There is a significant positive correlation between the commonness of a plant species and the fraction this plant represents of the trophic resources exploited by an insect species. There is, on the other hand, a significant negative correlation between the number of insect species visiting a given plant species, and the number of plant species visited by a given insect species. These two elements together demonstrate that the anthophilous fauna and the entomophilous flora of N.W. Europe as a whole form a loose system, not predominantly characterised by specialisation. In accordance with this, factor analysis suggests that there is no ground to recognise more than three visitor types, viz., the allotropous, hemitropous, and eutropous visitors as defined by Loew. A minorityof the plant taxa - essentially the cornucopian ones - can with some difficulty be associated with these three types of visitors, and a very few narrowly specialised plant taxa can be associated with more specific visitor groups. However, the large majority of plants cannot be fitted in any typology.
These results have practical implications for the nature management of the anthophilous fauna, in that the important role of the cornucopian floral element is underlined. The fact that the majority of the cornucopian species are perennial, or evenwoody, places constraints to agricultural practices intended to foster beneficial anthophilous insects.
Terue Cristina Kihara and Carlos Eduardo Falavigna da Rocha
Two new clausidiid copepods of the genus Hemicyclops (Poecilostomatoida: Clausidiidae) associated with mud shrimps are described from Brazil: Hemicyclops caissarum sp. n. associated with Callichirus major (Say, 1808) from a beach in Santos and Hemicyclops sebastiani sp. n., in burrows of Callichirus guassutinga (Rodrigues, 1971) in São Sebastião. H. caissarum is closest to H. carinifer Humes, 1965 from Madagascar and H. sebastiani can be easily distinguished from all its congeners by the presence of a thick, densely plumose seta on the antennule segment 2, and the greatly enlarged tergal plate of the 4th pediger. New records of Hemicyclops subadhaerens Gooding, 1960 and Hemicyclops thalassius Vervoort & Ramirez, 1966 from the Brazilian coast are also included.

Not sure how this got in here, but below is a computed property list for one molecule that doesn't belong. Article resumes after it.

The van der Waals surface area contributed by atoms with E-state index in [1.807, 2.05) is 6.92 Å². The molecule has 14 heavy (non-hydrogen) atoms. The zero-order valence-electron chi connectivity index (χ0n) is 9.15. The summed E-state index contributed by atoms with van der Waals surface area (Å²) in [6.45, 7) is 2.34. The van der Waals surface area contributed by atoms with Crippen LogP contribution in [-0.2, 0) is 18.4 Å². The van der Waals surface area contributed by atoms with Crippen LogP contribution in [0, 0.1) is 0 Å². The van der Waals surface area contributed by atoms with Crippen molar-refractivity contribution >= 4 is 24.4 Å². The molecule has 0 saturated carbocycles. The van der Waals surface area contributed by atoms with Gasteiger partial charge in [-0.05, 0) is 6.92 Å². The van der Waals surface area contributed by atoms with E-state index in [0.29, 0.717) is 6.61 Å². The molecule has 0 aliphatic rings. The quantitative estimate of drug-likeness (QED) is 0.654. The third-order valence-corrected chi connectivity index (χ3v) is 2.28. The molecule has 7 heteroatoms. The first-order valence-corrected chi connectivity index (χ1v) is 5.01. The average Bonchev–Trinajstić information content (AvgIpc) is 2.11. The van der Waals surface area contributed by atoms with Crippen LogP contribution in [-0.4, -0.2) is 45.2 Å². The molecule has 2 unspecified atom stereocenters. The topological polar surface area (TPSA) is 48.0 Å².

Six non-overlapping size classes and morphologically distinct nauplius stages of Parastenocaris phyllura are studied using light microscopy. The nauplii have been reared in laboratory cultures. A comparative analysis of the morphology of the nauplius stages of P. phyllura and P. vicesima (cf. Schminke, 1982) is presented.
During the Amsterdam Expedition to Ascension Island in 1989 eighteen species of polychaetes were collected, fifteen of which were already known to science. One could not be identified to species level and two were new to science: Aricidea (Aedicira) ascensionensis n. sp. and Notodasus arenicola n. sp. Four of the known species are widely distributed, three are circumtropicalsubtropical and one has a tropical-subtropical distribution in the Pacific and in the Atlantic Ocean. Another species is recorded from different regions in the Atlantic Ocean. The rest of the species were –.until now –.only known from their type localities, viz. West Indies, Angola, Persian Gulf, Galapagos Islands, and South Shetland Islands.
Sjouk Pinkster, Maarten Scheepmaker, Dirk Platvoet and Nico Broodbakker
After the introduction of Gammarus tigrinus in The Netherlands some 25 years ago and of other recently invading amphipods (Crangonyx pseudogracilis and Corophium curvispinum) the native species decreased, the invaders increased. The success of these invaders and its impact on the local amphipod fauna is discussed. Electrophoretic tests give evidence that a second invasion of Gammarus tigrinus, this time from Germany, is taking place. Some predictions about future developments are made.